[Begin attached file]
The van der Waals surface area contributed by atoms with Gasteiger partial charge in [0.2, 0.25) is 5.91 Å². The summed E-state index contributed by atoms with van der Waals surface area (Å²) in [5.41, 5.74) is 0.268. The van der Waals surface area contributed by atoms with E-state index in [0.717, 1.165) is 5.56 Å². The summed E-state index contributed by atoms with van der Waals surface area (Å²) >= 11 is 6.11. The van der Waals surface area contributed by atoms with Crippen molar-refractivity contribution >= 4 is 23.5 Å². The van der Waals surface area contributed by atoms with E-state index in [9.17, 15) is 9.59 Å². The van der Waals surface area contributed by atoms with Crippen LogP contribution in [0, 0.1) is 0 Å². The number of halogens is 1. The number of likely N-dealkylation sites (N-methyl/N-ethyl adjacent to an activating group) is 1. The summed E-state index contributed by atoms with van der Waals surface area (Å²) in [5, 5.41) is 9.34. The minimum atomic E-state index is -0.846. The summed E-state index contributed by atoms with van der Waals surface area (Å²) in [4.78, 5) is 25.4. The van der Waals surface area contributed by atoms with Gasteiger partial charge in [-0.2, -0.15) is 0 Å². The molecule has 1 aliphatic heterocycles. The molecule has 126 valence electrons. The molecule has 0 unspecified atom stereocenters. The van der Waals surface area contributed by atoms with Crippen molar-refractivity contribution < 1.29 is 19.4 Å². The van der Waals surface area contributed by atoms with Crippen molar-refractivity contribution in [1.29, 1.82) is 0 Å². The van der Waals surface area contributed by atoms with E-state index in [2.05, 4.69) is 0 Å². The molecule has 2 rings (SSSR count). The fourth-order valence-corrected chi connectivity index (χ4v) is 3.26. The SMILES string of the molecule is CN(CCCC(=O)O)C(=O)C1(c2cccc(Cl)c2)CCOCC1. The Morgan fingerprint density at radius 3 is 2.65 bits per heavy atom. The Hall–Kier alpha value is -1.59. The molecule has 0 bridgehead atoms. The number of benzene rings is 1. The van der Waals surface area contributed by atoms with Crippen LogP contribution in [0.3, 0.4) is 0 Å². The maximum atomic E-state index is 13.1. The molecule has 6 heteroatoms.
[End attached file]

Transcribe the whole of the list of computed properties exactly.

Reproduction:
The van der Waals surface area contributed by atoms with Gasteiger partial charge in [0.2, 0.25) is 5.91 Å². The summed E-state index contributed by atoms with van der Waals surface area (Å²) in [5.41, 5.74) is 0.268. The van der Waals surface area contributed by atoms with E-state index in [0.717, 1.165) is 5.56 Å². The summed E-state index contributed by atoms with van der Waals surface area (Å²) >= 11 is 6.11. The van der Waals surface area contributed by atoms with Crippen molar-refractivity contribution >= 4 is 23.5 Å². The van der Waals surface area contributed by atoms with E-state index in [9.17, 15) is 9.59 Å². The van der Waals surface area contributed by atoms with Crippen LogP contribution in [0, 0.1) is 0 Å². The number of halogens is 1. The number of likely N-dealkylation sites (N-methyl/N-ethyl adjacent to an activating group) is 1. The summed E-state index contributed by atoms with van der Waals surface area (Å²) in [5, 5.41) is 9.34. The minimum atomic E-state index is -0.846. The summed E-state index contributed by atoms with van der Waals surface area (Å²) in [4.78, 5) is 25.4. The van der Waals surface area contributed by atoms with Gasteiger partial charge in [-0.2, -0.15) is 0 Å². The molecule has 1 aliphatic heterocycles. The molecule has 126 valence electrons. The molecule has 0 unspecified atom stereocenters. The van der Waals surface area contributed by atoms with Crippen molar-refractivity contribution < 1.29 is 19.4 Å². The van der Waals surface area contributed by atoms with Crippen molar-refractivity contribution in [1.29, 1.82) is 0 Å². The van der Waals surface area contributed by atoms with E-state index in [2.05, 4.69) is 0 Å². The molecule has 2 rings (SSSR count). The fourth-order valence-corrected chi connectivity index (χ4v) is 3.26. The SMILES string of the molecule is CN(CCCC(=O)O)C(=O)C1(c2cccc(Cl)c2)CCOCC1. The Morgan fingerprint density at radius 3 is 2.65 bits per heavy atom. The Hall–Kier alpha value is -1.59. The molecule has 0 bridgehead atoms. The number of benzene rings is 1. The van der Waals surface area contributed by atoms with Crippen LogP contribution in [0.3, 0.4) is 0 Å². The maximum atomic E-state index is 13.1. The molecule has 6 heteroatoms.